The International Meridian Conference established the meridian as the local time at the Royal Greenwich Observatory in England.

October 13, 1914 -
Garrett Morgan invented and patented a gas mask, (U.S. patent 1,113,675) consisting of a canvas hood placed over the head on this date. A double tube extended from the hood and merged into a single tube at the back. The open end held a sponge soaked with water to filter out smoke and to cool incoming air.

On July 25, 1916, Morgan made national news for using the gas mask to recover several men trapped after an explosion at a new waterworks tunnel beneath Lake Erie in Cleveland, Ohio. After the rescue, Morgan's company received requests from fire departments around the country who wished to purchase the new masks. The Morgan gas mask was later refined for use by U.S. Army during World War I.

October 13, 1959 -
Olive Marie Osmond, actress, singer, doll designer, Nutrisystem junkie and Osmonds family survivor, was born on this date.

Hey let's all cut Marie a break, she's had to carry Donnie's sorry ass her whole life. (But Marie, please cut out the plastic surgery, we love you just the way you are.)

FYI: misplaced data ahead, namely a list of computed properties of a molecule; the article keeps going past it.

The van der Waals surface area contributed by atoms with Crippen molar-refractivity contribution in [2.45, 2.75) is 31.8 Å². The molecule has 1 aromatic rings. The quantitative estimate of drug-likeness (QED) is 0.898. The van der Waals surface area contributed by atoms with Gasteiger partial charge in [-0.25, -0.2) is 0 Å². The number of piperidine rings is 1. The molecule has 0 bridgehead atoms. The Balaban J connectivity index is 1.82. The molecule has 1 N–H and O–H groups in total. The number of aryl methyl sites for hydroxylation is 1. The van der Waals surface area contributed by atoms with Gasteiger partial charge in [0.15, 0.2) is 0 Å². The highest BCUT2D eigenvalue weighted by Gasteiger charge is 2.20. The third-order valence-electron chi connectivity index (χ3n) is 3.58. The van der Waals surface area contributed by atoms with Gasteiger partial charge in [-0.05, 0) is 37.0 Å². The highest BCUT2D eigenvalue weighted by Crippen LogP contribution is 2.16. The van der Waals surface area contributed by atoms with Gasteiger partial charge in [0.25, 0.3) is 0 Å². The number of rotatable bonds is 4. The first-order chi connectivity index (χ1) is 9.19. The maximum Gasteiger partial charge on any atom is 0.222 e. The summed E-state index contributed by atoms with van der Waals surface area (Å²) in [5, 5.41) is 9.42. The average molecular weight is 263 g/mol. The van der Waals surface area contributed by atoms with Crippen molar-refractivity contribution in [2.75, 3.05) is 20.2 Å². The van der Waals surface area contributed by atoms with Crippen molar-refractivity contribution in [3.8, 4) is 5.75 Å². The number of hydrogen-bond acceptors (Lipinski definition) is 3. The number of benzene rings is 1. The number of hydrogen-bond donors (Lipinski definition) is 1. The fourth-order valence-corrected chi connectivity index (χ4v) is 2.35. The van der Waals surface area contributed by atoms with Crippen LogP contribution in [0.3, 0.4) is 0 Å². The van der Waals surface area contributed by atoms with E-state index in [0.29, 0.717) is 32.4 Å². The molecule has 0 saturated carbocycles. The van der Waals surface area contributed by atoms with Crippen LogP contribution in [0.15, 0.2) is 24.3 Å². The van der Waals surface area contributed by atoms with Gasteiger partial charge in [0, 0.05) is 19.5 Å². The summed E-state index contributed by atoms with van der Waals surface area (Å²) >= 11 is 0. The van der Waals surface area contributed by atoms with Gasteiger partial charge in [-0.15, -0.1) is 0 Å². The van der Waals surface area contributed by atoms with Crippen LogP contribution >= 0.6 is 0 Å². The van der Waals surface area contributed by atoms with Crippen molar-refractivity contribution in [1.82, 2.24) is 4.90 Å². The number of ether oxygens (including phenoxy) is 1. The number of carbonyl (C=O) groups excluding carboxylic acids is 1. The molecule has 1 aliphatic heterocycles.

October 13, 1968 -
Melvin, what are you going to do with that gun!

Bea Benaderet, radio and television actress and voice actress, died on this day.

October 13, 1969 -
The USSR launched a third spacecraft, Soyuz 8, in as many days, on this date. Soyuz 8 was part of a joint mission with Soyuz 6 and Soyuz 7 that saw three Soyuz spacecraft in orbit together at the same time, carrying a total of seven cosmonauts. The crew consisted of commander Vladimir Shatalov and flight engineer Aleksei Yeliseyev, whose mission was to dock with Soyuz 7 and transfer crew.

The main goal was to get Soyuz 8 rendezvoused with Soyuz 7 (transferring at least one cosmonaut by a spacewalk) and to have taken spectacular motion pictures of the Soyuz 7 - Soyuz 8 docking from Soyuz 6. Unfortunately, due to a failure in the electronics on all three spacecrafts, no rendezvous was able to be carried out.